Preservation of the Tollund Man
To preserve means to prevent (organic bodies) from decaying and many items from prehistoric times are so fragile that they have to be preserved before you can touch them.
When the Tollundmanden was discovered in 1950, the Danish scientists had never before been faced with the task of preserving a bog body. In the 19th Century German scientists had made an attempt. They had attempted to preserve it by smoking it the same way as you smoke meat because they knew that smoke prevents organic things from decomposing. The result was successful but the smoking also caused the bog body to dry out and shrink.
All living organisms are made of cells. In order to preserve a bog body the scientists had to find some kind of substance to replace the bog water which was currently filling out the hollow spaces in the cells. If the bog water drained without being replaced by something else, the same thing would happen as what happens to flowers if you take them out of a vase and let them dry out - they lose their colour and shrink.
The two museum conservators who did the excavation of the Tollund Man at the National Museum of Denmark, were also the ones who were going to try to attempt to preserve his head. They wanted to try to replace the bog water in the cells with wax. But since they knew that the melted wax wasn't going to mix with bog water, they had to take a detour: first they put the head in alcohol which replaced the bog water, then they put it in toluol, which is a liquid of dissolution, and finally they replaced the toluol with liquid paraffin.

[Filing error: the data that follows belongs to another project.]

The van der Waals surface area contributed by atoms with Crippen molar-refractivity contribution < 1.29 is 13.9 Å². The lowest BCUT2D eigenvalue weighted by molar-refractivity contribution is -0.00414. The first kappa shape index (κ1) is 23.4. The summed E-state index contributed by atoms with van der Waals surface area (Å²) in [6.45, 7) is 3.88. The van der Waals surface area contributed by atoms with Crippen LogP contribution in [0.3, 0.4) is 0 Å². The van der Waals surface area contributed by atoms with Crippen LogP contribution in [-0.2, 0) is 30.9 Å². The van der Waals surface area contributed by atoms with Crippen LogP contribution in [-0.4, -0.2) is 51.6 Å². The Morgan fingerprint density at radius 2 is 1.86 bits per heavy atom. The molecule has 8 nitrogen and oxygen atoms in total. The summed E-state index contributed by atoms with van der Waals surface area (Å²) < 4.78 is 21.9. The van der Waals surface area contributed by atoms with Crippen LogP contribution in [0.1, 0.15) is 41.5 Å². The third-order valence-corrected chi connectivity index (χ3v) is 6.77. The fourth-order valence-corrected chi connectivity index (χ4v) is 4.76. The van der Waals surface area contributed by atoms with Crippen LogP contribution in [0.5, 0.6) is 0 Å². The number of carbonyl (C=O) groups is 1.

Now the cells contained liquid which could be mixed with wax. They chose bees' wax which melts and is of low viscosity at 83 degrees celcius and at the same time is non-perishable. This is illustrated by the fact that archaelogists have discovered a candle made of bees' wax from the viking age which had been preserved for more than 1,000 years in the ground.
Thus, the melted bees' wax insinuated itself in to the cells and replaced the paraffin. After six months of preservation the scientists were able to remove the Tollund Man's head from the container just before Christmas of 1951. It was cooled off and the wax left on the outside of the skin was washed off. It was clear that the attempt had been successful in preserving the head perfectly: all the features of the face had been preserved whereas the head in general had shrunk approximately 12%.
Unfortunately the body was not preserved but dried out, leaving hardly more than the bones. However, it does mean that the unpreserved bones and soft parts will give the scientists the opportunity to make new examinations of the Tollund Man in the future .
Later on Silkeborg Museum decided to recreate the body, so it now appears as it did when it was first discovered.